In today’s world, data is available in abundance. Often we find it in the tabular format of CSV files. CSV files are nothing but Comma Separated Values files. You can convert these Comma Separated Values files into a Pandas DataFrame object with the help of the
In this article, you will learn how to use the Pandas
read_csv function and its various parameters using which you can get your desired output.
Also read: Pandas read_csv() With Custom Delimiters
Syntax of Pandas read_csv()
pd.read_csv(filepath_or_buffer, sep=’ ,’ , header=’infer’, index_col=None, usecols=None, engine=None, skiprows=None, nrows=None)
|filepath||Path of the CSV file to be read.|
|sep||Denotes the separator. The default is comma ‘,’.|
|header||An integer or a list of integers which represents the row numbers to be used as column names.|
|usecols||Specify only selected columns to be displayed in the output.|
|skiprows||Specify the rows that are to be skipped in the output.|
|nrows||Specify the number of rows to be displayed in the output.|
A DataFrame with labeled axes.
Note: Please refer to the link in the ‘Reference’ section for the complete parameter list.
Reading a CSV File without Parameters
Let us first see the sample CSV file named ‘data.csv’.
To read this file using Python, use the below function:
import pandas as pd df = pd.read_csv('data.csv') df
Note that, if the CSV file you want to read is not in the same directory as your code file, you need to specify its file path instead of just the name of the file.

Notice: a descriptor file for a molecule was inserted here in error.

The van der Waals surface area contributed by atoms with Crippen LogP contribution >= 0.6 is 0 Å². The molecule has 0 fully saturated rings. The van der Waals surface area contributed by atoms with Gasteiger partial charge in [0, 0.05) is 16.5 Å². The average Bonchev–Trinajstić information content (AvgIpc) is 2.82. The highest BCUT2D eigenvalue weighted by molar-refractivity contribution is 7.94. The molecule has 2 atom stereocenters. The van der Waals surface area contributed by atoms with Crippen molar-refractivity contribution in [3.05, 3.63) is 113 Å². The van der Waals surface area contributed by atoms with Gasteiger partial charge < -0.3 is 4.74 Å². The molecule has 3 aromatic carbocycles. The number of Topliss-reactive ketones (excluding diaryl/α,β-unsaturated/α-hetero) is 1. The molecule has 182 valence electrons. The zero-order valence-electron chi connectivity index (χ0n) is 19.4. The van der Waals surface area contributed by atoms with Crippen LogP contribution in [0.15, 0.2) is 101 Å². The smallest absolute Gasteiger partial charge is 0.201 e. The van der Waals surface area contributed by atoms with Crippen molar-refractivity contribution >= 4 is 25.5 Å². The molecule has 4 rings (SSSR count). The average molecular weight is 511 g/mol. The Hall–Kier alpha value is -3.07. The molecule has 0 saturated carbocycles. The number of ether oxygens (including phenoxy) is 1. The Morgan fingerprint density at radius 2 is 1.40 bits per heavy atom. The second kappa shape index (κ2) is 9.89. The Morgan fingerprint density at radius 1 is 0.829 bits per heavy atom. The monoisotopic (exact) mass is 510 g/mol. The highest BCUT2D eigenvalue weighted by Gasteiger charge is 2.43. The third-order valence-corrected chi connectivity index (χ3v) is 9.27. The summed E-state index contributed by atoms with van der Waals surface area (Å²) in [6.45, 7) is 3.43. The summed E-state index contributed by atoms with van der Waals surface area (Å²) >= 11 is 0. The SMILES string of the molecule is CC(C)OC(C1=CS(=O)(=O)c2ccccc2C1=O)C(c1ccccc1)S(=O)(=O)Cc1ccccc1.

Also read: How to Read CSV with Headers Using Pandas?
Reading CSV files with Custom Separator
Instead of using a comma as a separator, you can use any other symbol as well to separate values in a CSV file. In such a case, you can specify the separator using the sep parameter.
Suppose you take a few entries from the above sample CSV files and modify in the below format and save them as ‘data2.csv’:
fruit/colour/quantity/price apple/red/2/120 banana/yellow/1/40 cherry/red/1/23 orange/orange/5/65
You can read this file as:
df = pd.read_csv('data2.csv', sep = '/') df
Displaying only some specific columns in the output
If the dataset is too huge and you don’t want all the columns, you can select the columns that you need using the usecols parameter.
df = pd.read_csv('data.csv', usecols=['fruit', 'quantity']) df
As the code suggests, only the columns ‘fruits’ and ‘quantity’ are displayed and other columns are not included in the resulting DataFrame.
Reading only ‘n’ rows of a CSV file using Pandas
Again if the dataset is too big and you don’t want all the records, you can assign an integer value to the nrows parameter, which then makes sure that only the first n rows are included in the output DataFrame.
In the below code, since n=8, only the first 8 rows are included in the output.
df = pd.read_csv('data.csv', nrows = 8) df
Skipping rows while reading CSV
You can also skip some rows from the CSV file by using skiprows parameter. It can take an integer or a list of integers which represents the row numbers that are to be skipped.
df = pd.read_csv('data.csv', skiprows = [4, 5, 11]) df
The rows grapes (index=3), watermelon (index=4) and guava (index=10) are skipped and not included in the result.
Set a column as the index of the DataFrame
The index_col function lets you specify the column from the CSV file which you want as the index column of the DataFrame.
df = pd.read_csv('data.csv', index_col = 'fruit') df
If you observe the output, you will notice that instead of the default index as 0, 1, 2, …, n-1 the index here is the fruit columns from the CSV file.
pandas.read_csv() function lets you read any Comma Separated File (CSV) into a Pandas DataFrame object. It also provides various parameters which you can use to customize the output as per your requirements, some of which were discussed in this tutorial.
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